The MuST project aims to extract all domain-specific terms from a multilingual technical corpus as well as the semantic relationships between these terms. The automatic detection of synonymy and hyponymy links allows us to take an important step forward from a flat term list to a structured concept list. For the automatic terminology extraction and detection of semantic relations between the terms, we will use all available parallel corpora at hand without adding any external lexical resources. This turns it into a generic and language-independent approach, which will enable us to deploy it dynamically to new domains or documents.
The bilingual terminology-extraction is carried out with a previously developed terminology extraction tool that generates bilingual term pairs from a parallel corpus (Lefever et al. 2009). For the automatic detection of synonyms, a distributional approach will be combined with a multilingual method. This distributional approach starts from the hypothesis that semantically related words occur in similar contexts. By comparing the context and syntactic information of terms, we can distinguish semantically related terms in the term list. For the multilingual approach, we apply a previously developed approach for word sense disambiguation using parallel corpora (Lefever et al. 2011). In order to automatically extract hyponymy relations, we develop an algorithm that adapts an existing pattern-based approach (Hearst 1992) to a multilingual context and that further optimizes the results by means of comparable corpora.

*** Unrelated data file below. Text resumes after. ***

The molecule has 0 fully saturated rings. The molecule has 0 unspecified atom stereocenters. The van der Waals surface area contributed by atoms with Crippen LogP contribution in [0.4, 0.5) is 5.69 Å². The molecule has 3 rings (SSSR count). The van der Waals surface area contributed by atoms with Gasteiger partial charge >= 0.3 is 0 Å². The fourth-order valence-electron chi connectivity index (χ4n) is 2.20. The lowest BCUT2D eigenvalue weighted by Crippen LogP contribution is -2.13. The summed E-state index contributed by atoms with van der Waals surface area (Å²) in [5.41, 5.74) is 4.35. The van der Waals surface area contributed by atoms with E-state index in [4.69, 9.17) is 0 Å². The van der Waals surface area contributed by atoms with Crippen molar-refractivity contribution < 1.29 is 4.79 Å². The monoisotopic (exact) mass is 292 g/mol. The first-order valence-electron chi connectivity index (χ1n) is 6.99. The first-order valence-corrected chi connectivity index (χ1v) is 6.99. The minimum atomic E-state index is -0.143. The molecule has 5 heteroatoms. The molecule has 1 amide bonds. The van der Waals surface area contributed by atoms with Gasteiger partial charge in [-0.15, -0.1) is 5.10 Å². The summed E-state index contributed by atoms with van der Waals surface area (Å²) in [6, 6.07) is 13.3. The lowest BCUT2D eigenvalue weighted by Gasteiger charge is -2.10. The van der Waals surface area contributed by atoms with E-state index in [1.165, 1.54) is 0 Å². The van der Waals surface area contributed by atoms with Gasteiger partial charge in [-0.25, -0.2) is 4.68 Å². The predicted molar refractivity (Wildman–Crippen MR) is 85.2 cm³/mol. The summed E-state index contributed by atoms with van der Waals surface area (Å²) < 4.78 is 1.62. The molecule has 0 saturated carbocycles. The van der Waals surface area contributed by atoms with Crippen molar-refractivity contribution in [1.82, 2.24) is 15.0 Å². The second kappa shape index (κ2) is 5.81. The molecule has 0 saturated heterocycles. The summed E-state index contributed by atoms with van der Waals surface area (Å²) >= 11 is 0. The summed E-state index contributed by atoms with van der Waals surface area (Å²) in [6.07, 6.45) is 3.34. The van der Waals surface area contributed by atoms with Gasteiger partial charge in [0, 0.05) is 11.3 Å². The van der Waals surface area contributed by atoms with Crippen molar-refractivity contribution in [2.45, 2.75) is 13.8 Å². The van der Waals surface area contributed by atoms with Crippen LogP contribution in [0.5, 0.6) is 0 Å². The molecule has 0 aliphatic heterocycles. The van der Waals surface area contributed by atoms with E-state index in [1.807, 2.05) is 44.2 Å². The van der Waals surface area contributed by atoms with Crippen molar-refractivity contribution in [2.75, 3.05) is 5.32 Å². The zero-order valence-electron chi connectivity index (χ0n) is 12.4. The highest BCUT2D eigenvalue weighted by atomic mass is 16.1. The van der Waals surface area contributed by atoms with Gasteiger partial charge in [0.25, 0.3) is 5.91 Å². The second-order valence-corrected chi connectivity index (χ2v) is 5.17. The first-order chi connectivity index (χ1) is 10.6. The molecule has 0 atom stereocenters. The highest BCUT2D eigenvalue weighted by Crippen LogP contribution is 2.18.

Lefever, E., Macken, L., and Hoste, V. (2009). Language-independent bilingual terminology extraction from a multilingual parallel corpus. Proceedings of the 12th Conference of the European Chapter of the Association for Computational Linguistics. The Association for Computational Linguistics, Athens, Greece.
Lefever, E., Hoste, V. and De Cock, M. (2011). ParaSense or how to use Parallel Corpora for Word Sense Disambiguation. Proceedings of the 49th Annual Meeting of the Association for Computational Linguistics: Human Language Technologies. Portland, Oregon, USA.
Hearst, M. (1992). Automatic acquisition of hyponyms from large text corpora. Proceedings of the International Conference on Computational Linguistics (COLING-1992), 539-545. Nantes, France.